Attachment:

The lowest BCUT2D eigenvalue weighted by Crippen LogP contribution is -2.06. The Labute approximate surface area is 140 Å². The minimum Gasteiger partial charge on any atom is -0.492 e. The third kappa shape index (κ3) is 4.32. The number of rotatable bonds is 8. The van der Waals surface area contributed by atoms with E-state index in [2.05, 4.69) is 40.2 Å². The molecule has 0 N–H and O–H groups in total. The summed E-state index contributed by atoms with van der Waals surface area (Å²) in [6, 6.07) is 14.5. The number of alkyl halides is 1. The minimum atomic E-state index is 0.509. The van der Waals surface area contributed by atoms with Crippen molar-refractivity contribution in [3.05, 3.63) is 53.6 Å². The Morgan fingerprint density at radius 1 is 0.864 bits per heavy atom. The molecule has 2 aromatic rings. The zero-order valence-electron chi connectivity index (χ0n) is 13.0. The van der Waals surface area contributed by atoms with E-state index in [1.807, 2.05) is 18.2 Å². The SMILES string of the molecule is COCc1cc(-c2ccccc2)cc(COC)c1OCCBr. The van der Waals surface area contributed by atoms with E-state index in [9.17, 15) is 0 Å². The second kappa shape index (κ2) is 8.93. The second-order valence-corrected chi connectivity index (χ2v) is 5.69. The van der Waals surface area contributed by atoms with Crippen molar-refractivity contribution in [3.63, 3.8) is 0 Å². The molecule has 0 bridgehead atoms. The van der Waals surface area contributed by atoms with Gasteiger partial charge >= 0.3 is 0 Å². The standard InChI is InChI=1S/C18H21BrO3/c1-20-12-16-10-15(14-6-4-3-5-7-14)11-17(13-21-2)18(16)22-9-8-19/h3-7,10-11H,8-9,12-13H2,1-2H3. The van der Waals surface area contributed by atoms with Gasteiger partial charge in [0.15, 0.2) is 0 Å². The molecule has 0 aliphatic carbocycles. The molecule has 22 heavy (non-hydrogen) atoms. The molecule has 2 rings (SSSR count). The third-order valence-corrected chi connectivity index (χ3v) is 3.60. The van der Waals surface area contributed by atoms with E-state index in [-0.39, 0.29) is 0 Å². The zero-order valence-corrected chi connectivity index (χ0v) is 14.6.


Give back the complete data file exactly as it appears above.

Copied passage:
The lowest BCUT2D eigenvalue weighted by Crippen LogP contribution is -2.06. The Labute approximate surface area is 140 Å². The minimum Gasteiger partial charge on any atom is -0.492 e. The third kappa shape index (κ3) is 4.32. The number of rotatable bonds is 8. The van der Waals surface area contributed by atoms with E-state index in [2.05, 4.69) is 40.2 Å². The molecule has 0 N–H and O–H groups in total. The summed E-state index contributed by atoms with van der Waals surface area (Å²) in [6, 6.07) is 14.5. The number of alkyl halides is 1. The minimum atomic E-state index is 0.509. The van der Waals surface area contributed by atoms with Crippen molar-refractivity contribution in [3.05, 3.63) is 53.6 Å². The Morgan fingerprint density at radius 1 is 0.864 bits per heavy atom. The molecule has 2 aromatic rings. The zero-order valence-electron chi connectivity index (χ0n) is 13.0. The van der Waals surface area contributed by atoms with E-state index in [1.807, 2.05) is 18.2 Å². The SMILES string of the molecule is COCc1cc(-c2ccccc2)cc(COC)c1OCCBr. The van der Waals surface area contributed by atoms with E-state index in [9.17, 15) is 0 Å². The second kappa shape index (κ2) is 8.93. The second-order valence-corrected chi connectivity index (χ2v) is 5.69. The van der Waals surface area contributed by atoms with Crippen molar-refractivity contribution in [3.63, 3.8) is 0 Å². The molecule has 0 bridgehead atoms. The van der Waals surface area contributed by atoms with Gasteiger partial charge >= 0.3 is 0 Å². The standard InChI is InChI=1S/C18H21BrO3/c1-20-12-16-10-15(14-6-4-3-5-7-14)11-17(13-21-2)18(16)22-9-8-19/h3-7,10-11H,8-9,12-13H2,1-2H3. The van der Waals surface area contributed by atoms with Gasteiger partial charge in [0.15, 0.2) is 0 Å². The molecule has 0 aliphatic carbocycles. The molecule has 22 heavy (non-hydrogen) atoms. The molecule has 2 rings (SSSR count). The third-order valence-corrected chi connectivity index (χ3v) is 3.60. The van der Waals surface area contributed by atoms with E-state index in [-0.39, 0.29) is 0 Å². The zero-order valence-corrected chi connectivity index (χ0v) is 14.6.